Democrats in presidential race defend Ilhan Omar on remarks critics saw as anti-Semitic
Democratic presidential candidates Bernie Sanders, Kamala Harris and Elizabeth Warren each came to the defense of Rep. Ilhan Omar on Wednesday for remarks that critics have called anti-Semitic.
The three U.S. senators spoke out as House Democrats postponed a vote on a resolution condemning anti-Semitism after allies of Omar protested the rush by Speaker Nancy Pelosi and other party leaders to rebuke the freshman Minnesota lawmaker.
Omar suggested last week that Israel’s supporters were pushing lawmakers to pledge “allegiance” to a foreign country.
Sanders said the U.S. should not “equate anti-Semitism with legitimate criticism of the right-wing, Netanyahu government in Israel.”
“Rather, we must develop an even-handed Middle East policy which brings Israelis and Palestinians together for a lasting peace,” the Vermont senator said in a written statement. “What I fear is going on in the House now is an effort to target Congresswoman Omar as a way of stifling that debate. That’s wrong.”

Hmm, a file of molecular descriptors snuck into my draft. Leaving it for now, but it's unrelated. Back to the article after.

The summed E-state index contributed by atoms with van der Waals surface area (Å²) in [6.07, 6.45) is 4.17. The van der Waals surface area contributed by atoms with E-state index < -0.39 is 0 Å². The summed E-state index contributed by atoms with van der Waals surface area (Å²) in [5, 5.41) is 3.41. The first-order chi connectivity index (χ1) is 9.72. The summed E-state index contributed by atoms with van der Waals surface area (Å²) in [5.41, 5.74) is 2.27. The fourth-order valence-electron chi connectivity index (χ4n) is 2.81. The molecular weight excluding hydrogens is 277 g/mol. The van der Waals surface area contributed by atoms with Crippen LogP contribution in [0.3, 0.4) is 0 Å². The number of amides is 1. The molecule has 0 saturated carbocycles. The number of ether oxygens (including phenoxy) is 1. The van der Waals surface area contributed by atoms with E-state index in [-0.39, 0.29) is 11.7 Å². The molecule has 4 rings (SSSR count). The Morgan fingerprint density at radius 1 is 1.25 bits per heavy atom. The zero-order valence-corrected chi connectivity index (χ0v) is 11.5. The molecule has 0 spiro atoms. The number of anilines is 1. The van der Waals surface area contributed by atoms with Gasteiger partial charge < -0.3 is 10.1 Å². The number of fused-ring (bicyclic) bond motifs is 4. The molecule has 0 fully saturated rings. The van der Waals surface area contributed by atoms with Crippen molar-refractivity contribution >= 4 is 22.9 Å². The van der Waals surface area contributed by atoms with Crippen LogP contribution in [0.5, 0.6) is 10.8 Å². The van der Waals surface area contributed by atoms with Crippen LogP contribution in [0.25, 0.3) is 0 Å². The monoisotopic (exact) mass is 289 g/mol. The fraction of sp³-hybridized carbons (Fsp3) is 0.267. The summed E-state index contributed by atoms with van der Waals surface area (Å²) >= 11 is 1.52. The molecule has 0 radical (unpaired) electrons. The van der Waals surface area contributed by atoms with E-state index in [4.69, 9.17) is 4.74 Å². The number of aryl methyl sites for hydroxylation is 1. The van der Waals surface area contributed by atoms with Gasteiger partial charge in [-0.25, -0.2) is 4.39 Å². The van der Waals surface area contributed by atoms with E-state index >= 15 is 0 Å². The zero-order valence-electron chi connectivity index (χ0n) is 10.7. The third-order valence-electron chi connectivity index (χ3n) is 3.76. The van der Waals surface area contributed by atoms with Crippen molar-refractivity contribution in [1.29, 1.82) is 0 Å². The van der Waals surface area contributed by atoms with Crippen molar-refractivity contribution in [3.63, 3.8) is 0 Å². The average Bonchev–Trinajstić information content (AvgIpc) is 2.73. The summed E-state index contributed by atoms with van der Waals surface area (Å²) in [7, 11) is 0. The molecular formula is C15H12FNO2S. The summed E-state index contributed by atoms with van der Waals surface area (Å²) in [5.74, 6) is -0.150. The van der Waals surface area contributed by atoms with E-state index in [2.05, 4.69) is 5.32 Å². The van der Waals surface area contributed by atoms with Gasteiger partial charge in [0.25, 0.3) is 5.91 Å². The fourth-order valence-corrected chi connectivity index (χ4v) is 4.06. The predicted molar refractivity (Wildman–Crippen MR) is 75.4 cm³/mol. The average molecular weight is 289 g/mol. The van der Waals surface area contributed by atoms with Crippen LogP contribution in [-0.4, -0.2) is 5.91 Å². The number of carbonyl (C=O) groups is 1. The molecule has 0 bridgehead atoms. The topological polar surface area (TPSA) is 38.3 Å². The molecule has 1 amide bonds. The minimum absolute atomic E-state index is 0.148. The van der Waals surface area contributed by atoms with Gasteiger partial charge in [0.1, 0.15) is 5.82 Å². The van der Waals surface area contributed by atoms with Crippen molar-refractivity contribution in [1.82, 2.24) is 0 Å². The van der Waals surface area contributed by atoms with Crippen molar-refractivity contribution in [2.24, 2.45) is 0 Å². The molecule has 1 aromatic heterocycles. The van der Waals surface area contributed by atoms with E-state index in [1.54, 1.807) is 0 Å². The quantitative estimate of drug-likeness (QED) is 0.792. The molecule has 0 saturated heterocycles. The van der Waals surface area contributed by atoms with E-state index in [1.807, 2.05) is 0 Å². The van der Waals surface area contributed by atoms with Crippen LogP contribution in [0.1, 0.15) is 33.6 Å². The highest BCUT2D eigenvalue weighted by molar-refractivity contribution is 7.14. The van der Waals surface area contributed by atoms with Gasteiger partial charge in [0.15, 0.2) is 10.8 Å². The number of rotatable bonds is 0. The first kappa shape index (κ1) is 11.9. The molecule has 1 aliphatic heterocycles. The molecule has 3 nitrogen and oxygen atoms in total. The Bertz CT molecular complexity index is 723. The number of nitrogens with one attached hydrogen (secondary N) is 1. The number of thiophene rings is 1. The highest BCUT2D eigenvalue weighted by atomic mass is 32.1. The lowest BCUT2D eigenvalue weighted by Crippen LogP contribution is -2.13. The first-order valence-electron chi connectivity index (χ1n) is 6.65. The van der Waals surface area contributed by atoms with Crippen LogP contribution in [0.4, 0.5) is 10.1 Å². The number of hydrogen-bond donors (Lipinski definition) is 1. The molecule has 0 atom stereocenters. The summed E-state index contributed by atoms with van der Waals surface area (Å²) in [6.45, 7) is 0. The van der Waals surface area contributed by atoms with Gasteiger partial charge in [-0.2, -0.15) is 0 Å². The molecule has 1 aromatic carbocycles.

Harris said all Americans have a responsibility to speak out against anti-Semitism, Islamophobia and all other forms of bigotry.
“But like some of my colleagues in the Congressional Black Caucus, I am concerned that the spotlight being put on Congresswoman Omar may put her at risk,” said Harris, a California senator.
“We should be having a sound, respectful discussion about policy. You can both support Israel and be loyal to our country. I also believe there is a difference between criticism of policy or political leaders, and anti-Semitism.”
President Trump and other Republicans have sought to capitalize on the feud among Democrats.
“It is shameful that House Democrats won’t take a stronger stand against Anti-Semitism in their conference,” Trump wrote on Twitter.
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“Anti-Semitism has fueled atrocities throughout history and it’s inconceivable they will not act to condemn it!”
Warren echoed the concerns of her Democratic rivals in the presidential race.
“Branding criticism of Israel as automatically anti-Semitic has a chilling effect on our public discourse and makes it harder to achieve a peaceful solution between Israelis and Palestinians,” the Massachusetts senator said. “Threats of violence — like those made against Rep. Omar — are never acceptable.”
The Associated Press and Times staff writer Melanie Mason contributed to this report.
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